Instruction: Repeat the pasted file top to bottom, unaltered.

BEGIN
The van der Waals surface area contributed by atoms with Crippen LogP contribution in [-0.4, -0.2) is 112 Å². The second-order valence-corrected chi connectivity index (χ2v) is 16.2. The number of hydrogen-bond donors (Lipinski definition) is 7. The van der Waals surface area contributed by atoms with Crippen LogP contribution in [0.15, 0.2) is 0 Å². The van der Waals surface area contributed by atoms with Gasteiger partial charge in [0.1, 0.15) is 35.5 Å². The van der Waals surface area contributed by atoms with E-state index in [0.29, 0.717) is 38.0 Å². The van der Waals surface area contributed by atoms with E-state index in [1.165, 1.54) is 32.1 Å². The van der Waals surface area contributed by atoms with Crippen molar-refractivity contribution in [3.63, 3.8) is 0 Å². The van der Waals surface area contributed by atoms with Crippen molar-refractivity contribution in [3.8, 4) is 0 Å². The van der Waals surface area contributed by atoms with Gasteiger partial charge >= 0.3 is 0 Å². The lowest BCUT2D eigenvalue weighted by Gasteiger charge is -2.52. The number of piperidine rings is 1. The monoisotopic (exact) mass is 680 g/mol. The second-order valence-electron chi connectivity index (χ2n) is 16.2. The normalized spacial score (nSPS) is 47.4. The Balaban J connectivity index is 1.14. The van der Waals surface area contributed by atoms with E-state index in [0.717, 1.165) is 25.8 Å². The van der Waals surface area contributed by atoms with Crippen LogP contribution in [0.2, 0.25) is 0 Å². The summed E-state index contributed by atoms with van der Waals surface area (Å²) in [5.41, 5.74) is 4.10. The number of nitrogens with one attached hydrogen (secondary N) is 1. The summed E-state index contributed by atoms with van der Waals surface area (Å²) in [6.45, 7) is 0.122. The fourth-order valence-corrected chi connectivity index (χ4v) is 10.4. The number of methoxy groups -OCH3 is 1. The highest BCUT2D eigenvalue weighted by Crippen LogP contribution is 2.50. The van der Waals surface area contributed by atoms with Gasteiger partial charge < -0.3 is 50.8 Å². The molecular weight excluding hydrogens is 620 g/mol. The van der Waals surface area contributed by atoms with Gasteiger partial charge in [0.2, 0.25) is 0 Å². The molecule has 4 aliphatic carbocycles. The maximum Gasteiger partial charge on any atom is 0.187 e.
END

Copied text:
The van der Waals surface area contributed by atoms with Crippen LogP contribution in [-0.4, -0.2) is 112 Å². The second-order valence-corrected chi connectivity index (χ2v) is 16.2. The number of hydrogen-bond donors (Lipinski definition) is 7. The van der Waals surface area contributed by atoms with Crippen LogP contribution in [0.15, 0.2) is 0 Å². The van der Waals surface area contributed by atoms with Gasteiger partial charge in [0.1, 0.15) is 35.5 Å². The van der Waals surface area contributed by atoms with E-state index in [0.29, 0.717) is 38.0 Å². The van der Waals surface area contributed by atoms with E-state index in [1.165, 1.54) is 32.1 Å². The van der Waals surface area contributed by atoms with Crippen molar-refractivity contribution in [3.63, 3.8) is 0 Å². The van der Waals surface area contributed by atoms with Crippen molar-refractivity contribution in [3.8, 4) is 0 Å². The van der Waals surface area contributed by atoms with Gasteiger partial charge >= 0.3 is 0 Å². The lowest BCUT2D eigenvalue weighted by Gasteiger charge is -2.52. The number of piperidine rings is 1. The monoisotopic (exact) mass is 680 g/mol. The second-order valence-electron chi connectivity index (χ2n) is 16.2. The normalized spacial score (nSPS) is 47.4. The Balaban J connectivity index is 1.14. The van der Waals surface area contributed by atoms with E-state index in [0.717, 1.165) is 25.8 Å². The van der Waals surface area contributed by atoms with Crippen LogP contribution in [0.2, 0.25) is 0 Å². The summed E-state index contributed by atoms with van der Waals surface area (Å²) in [5.41, 5.74) is 4.10. The number of nitrogens with one attached hydrogen (secondary N) is 1. The summed E-state index contributed by atoms with van der Waals surface area (Å²) in [6.45, 7) is 0.122. The fourth-order valence-corrected chi connectivity index (χ4v) is 10.4. The number of methoxy groups -OCH3 is 1. The highest BCUT2D eigenvalue weighted by Crippen LogP contribution is 2.50. The van der Waals surface area contributed by atoms with Gasteiger partial charge < -0.3 is 50.8 Å². The molecular weight excluding hydrogens is 620 g/mol. The van der Waals surface area contributed by atoms with Gasteiger partial charge in [0.2, 0.25) is 0 Å². The molecule has 4 aliphatic carbocycles. The maximum Gasteiger partial charge on any atom is 0.187 e.